Larry Silverstein has won another court case and potentially hundreds-of-millions of more dollars due to the demolitions of 3 World Trade Center buildings on 9/11.
This article was originally posted at All Gov, with the bold added by myself:
The plaintiffs in the case are the owners of the World Trade Center and numerous insurance companies. They had originally sought $4.4 billion from the airlines and security companies
The underpants bomber, Umar Farouk Abdulmutallab, is a curious terrorist. He became disillusioned with his privileged life as the son of a bank chairman and member of the Nigerian elite, it would seem. Rather than pursuing his studies in London, he retreated to Yemen to learn the ways of al Qaeda inspired terrorism.
Farouk was so indiscreet that his father reported him to the U.S. Embassy as a potential terrorist in November. A month later, he managed to get on a jumbo jet headed for Detroit to complete a terror mission. Despite his training in engineering at the prestigious London School of Economics, Farouk failed in his mission. He couldn't mix his explosives to achieve the desired effect. He apparently forgot to detonate the explosive device in mid flight, waiting until just before landing in Detroit to start his task. He retrieved and set off the chemicals to create the explosion in full view of passengers.
What kind of terrorist is this? He doesn't know when, how or where to conduct his criminal enterprise.
NEW YORK, Dec. 15 (UPI) -- Family members of Sept. 11, 2001, victims say they're hoping a New York judge will allow a public trial of their suit against United and American airlines.
The survivors are suing the airlines, the owner of Boston's Logan International Airport and security companies for negligence in connection with the hijackings of American Airlines Flight 11 and United Airlines Flight 175, which left Boston with armed hijackers on board who forced the planes to fly into the World Trade Center.
Judge Alvin Hellerstein of U.S. District Court in Manhattan was set to hear their arguments Monday that a trial should proceed. The families say it would expose to public view the "fatal mistakes" made by Logan Airport officials, The Boston Globe reported.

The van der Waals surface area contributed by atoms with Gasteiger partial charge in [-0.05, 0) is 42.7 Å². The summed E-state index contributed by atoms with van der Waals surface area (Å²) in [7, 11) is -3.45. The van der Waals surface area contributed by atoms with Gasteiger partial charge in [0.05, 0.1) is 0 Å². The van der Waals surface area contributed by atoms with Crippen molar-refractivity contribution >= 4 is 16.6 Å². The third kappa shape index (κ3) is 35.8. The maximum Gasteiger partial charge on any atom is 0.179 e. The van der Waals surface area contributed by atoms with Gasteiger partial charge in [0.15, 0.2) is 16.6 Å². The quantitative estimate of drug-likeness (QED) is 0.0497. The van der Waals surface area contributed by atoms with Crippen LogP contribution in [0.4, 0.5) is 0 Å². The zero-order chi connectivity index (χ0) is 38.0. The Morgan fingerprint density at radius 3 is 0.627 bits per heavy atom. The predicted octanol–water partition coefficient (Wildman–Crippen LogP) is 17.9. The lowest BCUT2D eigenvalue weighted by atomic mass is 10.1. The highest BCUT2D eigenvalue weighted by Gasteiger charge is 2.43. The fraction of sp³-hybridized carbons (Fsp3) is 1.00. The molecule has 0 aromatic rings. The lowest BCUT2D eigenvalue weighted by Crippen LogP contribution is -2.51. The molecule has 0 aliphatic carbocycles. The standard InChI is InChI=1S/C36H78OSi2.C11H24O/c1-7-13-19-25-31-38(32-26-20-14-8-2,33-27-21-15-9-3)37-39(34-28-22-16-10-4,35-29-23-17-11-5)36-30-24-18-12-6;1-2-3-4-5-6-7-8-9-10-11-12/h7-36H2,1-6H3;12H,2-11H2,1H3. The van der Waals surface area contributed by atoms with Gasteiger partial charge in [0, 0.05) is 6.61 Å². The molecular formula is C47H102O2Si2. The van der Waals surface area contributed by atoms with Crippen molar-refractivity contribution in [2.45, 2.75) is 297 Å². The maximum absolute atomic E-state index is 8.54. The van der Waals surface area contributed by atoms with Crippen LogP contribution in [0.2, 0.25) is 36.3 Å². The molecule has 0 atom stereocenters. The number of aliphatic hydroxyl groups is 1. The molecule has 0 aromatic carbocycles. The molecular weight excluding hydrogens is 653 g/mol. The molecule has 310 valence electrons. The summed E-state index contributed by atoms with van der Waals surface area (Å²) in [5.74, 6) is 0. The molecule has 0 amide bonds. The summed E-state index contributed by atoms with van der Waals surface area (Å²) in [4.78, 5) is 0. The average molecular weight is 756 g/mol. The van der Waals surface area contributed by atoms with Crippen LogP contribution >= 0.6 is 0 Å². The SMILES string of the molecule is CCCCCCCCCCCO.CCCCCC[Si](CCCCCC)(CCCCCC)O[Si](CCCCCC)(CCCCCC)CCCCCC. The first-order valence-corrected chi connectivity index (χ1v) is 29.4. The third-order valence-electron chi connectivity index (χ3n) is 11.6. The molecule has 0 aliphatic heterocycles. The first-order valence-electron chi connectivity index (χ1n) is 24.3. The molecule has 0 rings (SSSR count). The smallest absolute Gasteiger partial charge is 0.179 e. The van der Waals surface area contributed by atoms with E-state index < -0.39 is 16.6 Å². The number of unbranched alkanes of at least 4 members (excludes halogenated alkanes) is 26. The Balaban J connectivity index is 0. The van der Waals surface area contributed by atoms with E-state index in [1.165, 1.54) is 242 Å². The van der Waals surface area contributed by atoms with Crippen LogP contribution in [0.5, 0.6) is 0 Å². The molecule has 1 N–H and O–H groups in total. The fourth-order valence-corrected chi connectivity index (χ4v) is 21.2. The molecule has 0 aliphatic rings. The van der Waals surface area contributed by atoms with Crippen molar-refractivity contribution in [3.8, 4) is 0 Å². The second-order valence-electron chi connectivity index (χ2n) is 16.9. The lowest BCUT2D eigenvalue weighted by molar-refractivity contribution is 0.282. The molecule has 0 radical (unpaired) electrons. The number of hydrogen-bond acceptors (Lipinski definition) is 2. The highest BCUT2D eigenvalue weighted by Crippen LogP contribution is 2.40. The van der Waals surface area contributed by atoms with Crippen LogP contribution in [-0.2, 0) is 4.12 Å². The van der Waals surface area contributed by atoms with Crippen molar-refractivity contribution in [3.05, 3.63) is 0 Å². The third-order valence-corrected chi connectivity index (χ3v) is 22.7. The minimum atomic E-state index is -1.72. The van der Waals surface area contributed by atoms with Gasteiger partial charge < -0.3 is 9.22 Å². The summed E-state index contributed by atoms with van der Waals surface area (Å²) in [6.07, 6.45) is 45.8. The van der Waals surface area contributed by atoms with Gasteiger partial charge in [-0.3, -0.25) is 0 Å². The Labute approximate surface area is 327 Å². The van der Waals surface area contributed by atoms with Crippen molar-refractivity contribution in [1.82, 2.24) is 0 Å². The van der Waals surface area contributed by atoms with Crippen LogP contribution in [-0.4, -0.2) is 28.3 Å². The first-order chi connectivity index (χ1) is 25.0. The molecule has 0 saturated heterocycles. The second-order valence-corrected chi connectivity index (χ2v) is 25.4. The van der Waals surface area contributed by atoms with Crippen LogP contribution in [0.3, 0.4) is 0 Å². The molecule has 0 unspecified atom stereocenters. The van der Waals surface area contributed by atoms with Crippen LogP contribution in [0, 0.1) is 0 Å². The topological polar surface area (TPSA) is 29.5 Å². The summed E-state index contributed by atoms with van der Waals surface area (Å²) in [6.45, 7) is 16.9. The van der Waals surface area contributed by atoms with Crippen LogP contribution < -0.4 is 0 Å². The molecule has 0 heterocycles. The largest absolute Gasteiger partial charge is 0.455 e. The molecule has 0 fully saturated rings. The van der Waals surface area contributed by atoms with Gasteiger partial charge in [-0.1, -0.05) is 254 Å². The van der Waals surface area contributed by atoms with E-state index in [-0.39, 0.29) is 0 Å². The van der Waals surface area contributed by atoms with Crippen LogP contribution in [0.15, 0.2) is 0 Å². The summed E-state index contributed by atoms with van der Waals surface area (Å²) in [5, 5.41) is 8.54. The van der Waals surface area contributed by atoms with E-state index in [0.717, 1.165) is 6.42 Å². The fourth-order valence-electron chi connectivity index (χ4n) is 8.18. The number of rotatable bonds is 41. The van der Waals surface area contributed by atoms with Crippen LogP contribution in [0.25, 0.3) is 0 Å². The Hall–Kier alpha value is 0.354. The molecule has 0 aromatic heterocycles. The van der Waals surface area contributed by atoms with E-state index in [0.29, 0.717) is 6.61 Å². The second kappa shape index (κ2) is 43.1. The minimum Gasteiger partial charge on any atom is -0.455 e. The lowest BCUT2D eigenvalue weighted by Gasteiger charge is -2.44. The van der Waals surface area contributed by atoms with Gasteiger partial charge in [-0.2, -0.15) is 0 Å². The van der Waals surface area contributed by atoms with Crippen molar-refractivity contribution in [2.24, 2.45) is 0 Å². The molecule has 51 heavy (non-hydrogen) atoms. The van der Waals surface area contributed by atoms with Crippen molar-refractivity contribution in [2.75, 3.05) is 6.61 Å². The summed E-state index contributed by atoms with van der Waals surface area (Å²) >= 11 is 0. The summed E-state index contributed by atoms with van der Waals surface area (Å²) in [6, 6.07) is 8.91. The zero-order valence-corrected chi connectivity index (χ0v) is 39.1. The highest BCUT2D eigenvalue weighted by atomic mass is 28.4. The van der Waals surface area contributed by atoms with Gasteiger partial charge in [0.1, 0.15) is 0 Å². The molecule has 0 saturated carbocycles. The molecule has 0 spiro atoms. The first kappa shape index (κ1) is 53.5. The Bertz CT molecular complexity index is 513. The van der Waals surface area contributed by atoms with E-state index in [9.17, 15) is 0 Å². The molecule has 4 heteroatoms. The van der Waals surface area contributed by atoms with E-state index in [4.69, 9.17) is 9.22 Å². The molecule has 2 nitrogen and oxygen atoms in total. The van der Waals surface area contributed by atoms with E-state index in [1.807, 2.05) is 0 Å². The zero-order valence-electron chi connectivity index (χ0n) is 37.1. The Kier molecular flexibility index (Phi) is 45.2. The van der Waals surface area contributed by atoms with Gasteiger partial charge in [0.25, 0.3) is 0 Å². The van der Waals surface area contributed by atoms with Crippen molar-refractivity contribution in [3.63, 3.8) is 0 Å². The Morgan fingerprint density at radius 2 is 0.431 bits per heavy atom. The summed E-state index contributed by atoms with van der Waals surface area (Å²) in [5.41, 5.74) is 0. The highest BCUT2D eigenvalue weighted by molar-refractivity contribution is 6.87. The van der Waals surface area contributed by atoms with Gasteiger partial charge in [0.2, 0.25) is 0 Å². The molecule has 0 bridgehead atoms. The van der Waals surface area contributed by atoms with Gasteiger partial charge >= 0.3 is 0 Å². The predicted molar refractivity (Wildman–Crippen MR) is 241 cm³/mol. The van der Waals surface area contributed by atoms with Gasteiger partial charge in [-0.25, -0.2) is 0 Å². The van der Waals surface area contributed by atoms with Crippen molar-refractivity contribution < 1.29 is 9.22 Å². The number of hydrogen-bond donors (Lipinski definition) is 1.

To date, nearly 3,000 families have agreed to more than $7 billion in private settlements that averaged $2 million each from the federal Victims Compensation Fund, but no Sept. 11 negligence suits have yet proceeded to trial, the newspaper said.
NYC ruling limits airlines' liability for 9/11
Judge limits liability of aviation defendants to replacement costs of WTC towers
December 12, 2008: 11:27 AM ET
NEW YORK (Associated Press) - A judge says developer Larry Silverstein cannot recover more from the aviation industry than the $2.8 billion value of the World Trade Center if his lawsuits succeed.
Federal Judge Alvin Hellerstein made the determination in a ruling filed Thursday. The decision carried Wednesday's date.
Hellerstein rejected Silverstein's claims that his company would be entitled to as much as $16.2 billion from American Airlines, United Airlines and other aviation defendants.
A lawsuit on behalf of Silverstein's companies claimed that negligence by the airlines allowed the terrorists to hijack planes that struck the twin towers on Sept. 11, 2001.
The aviation defendants denied liability.
A call to Silverstein's lawyer wasn't immediately returned. Top of page
Smile … Or Else
‘Behavior Detection Officers’ are now watching passengers’ facial expressions for signs of danger. It’s a new level of absurdity for America.
By Patti Davis
Aug. 16, 2007 - It was bound to happen. Now even a frown or grimace can get you into trouble with The Man.
“Specially trained security personnel” will be watching passengers for “micro-expressions” that will reveal treacherous agendas and insidious intentions at airports around the country. These agents, who may literally hold your fate in their hands have been given a lofty, Orwellian name: "Behavior Detection Officers."
Did anyone ever doubt that George Orwell’s prophecies in “1984” would arrive? In that novel, he wrote, “You had to live—did live, from habit that became instinct—in the assumption that every sound you made was overheard and, except in darkness, every movement scrutinized.”
The 9/11 Victim Compensation Fund: cui bono?
By Jerry Mazza
Online Journal Associate Editor
Jun 22, 2007, 01:10
Thursday, June 14 -- I’m taking notes in Judge Alvin K. Hellerstein’s spacious courtroom atop the Daniel Patrick Moynihan United States Courthouse at 500 Pearl Street in New York. This as lawyers from United Air Lines, American Airlines, Boeing Corporation, the Port Authority of New York and New Jersey, World Trade Center Properties, et al, make a motion for a determination of applicable law and for dismissal of all punitive damage claims as well as certain government discovery in the 9/11 damage suits.
The fleet of high-priced lawyers fills half the paneled courtroom. A packed gallery fills the other half. Among the corporate legal fleet are a smaller number of lawyers for the remaining plaintiffs who did not take the 9/11 Victim Compensation money. One of plaintiffs’ lawyers, Greg Joseph, is noted to say, “Any trial is a good trial.”